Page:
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Light up the Dark Nights

Cycle Safety


As winter approaches the time has come to set the clocks back. The road traffic team at law firm Irwin Mitchell offers the following advice at a time when, historically, visibility reduces and road traffic crashes increase.

Claire Bracewell said: "This weekend the clocks go back which means the sun will rise a little later and set a little earlier, impacting how we go about our day to day lives.

"Children who walk or ride to school should take extra care. With the sun rising as late as 8.00 am and setting as early as 3.50pm, the walk or cycle to school can become a very different experience from the lighter months. Many young children may not yet be familiar with a route they will soon be doing in the dark.

"With this in mind, parents should ensure that walkers and cyclists are suitably visible, and that the route they use is the safest possible."

A number of issues can impact the safety of a pedestrian such as listening to music while walking home so it is important to ensure you are aware of all the traffic around you, and chose safe places to cross the road.

Claire said: "If at all possible, when crossing a road use a pedestrian crossing, even if it means walking a few extra metres to ensure your safety."

School uniforms are often dark in colour and though many children will refuse to wear something such as a reflective jacket, they may be persuaded to wear a reflective armband to ensure they are seen by cars.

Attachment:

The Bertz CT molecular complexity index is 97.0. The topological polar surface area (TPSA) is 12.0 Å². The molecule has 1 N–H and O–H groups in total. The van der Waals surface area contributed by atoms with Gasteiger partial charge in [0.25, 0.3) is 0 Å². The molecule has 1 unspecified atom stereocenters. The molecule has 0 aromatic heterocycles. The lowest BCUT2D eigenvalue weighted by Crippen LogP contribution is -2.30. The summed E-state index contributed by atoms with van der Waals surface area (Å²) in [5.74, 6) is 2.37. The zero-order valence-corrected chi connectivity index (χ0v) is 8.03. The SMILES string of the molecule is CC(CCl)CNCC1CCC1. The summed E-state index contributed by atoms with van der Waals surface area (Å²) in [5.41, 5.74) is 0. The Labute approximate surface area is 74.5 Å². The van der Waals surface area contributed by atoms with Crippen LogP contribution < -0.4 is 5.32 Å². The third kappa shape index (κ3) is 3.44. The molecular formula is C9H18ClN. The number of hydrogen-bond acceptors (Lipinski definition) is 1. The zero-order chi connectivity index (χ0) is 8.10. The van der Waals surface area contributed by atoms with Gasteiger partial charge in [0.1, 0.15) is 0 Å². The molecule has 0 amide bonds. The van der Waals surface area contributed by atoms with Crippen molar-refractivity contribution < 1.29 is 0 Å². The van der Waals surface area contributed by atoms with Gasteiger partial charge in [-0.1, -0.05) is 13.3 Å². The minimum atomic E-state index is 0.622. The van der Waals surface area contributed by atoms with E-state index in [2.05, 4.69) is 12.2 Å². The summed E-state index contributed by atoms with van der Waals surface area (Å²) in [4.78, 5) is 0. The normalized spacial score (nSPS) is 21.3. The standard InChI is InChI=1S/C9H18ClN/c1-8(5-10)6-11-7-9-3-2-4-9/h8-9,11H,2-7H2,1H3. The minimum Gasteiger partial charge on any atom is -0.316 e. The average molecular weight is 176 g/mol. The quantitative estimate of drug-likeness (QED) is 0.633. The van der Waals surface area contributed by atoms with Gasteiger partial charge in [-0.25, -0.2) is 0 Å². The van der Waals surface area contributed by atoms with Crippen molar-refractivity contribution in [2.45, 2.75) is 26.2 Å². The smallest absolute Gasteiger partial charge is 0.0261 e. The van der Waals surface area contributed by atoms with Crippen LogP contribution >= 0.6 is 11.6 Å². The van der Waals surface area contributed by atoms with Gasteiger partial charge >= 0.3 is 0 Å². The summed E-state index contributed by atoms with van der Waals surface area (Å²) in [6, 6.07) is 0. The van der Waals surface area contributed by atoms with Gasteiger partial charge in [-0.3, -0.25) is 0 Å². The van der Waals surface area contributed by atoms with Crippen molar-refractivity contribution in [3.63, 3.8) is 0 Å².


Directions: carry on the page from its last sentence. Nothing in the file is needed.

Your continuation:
"But adults need to lead the way," warns Claire. "They are equally at risk when out running or on their way home from work."

Drivers also hold a responsibility at this time of year, and many young people will have passed their test during the summer. Driving in winter is a very different experience to driving during the summer and may take some time to get used to.

In addition to the dark mornings and nights there will also be bad weather such as rain, snow and ice. Claire said: "Ensure you factor in extra time to your journey and drive at a speed which reflects the road and weather conditions, and that your car is fully road worthy.

"It may have passed its MOT a few months ago but check that your tyre treads and pressure is at appropriate levels. This not only assists with stopping distances but can help you save money.

"Always make sure that your vehicle's water reservoir is full, and keep a bottle of tap water and de-icer in the car. It is also worth putting a blanket and some chocolate and a drink in the car as well, just in case your vehicle breakdown or gets held up in traffic.

"On a similar note, cyclists should ensure their bikes are maintained and road worthy, brakes bite as soon as the levers are pulled and that brake blocks are checked for wear and alignment - if not the wheel rim will wear unevenly and be less efficient.

"Check your tyre tread, pressure and wheels rims for buckling and that you have a light reflector, which is compulsory for night riding - Keep spare batteries with you.

"All road users and pedestrians may wish to reconsider their route during the winter months. Are the roads you use fully lit? Remember to always be conspicuous! Always think about your clothing, consider your position and signalling and most importantly your safety."

If you think you may benefit from cycle training there are instructors who can help you gain confidence on the roads.

Take care this winter to protect yourself and the ones you love.

If you or a loved one has been injured in cycling accident, our specialist cycling accident lawyers could help you claim compensation. Visit our Road Traffic Accident Compensation page for more information.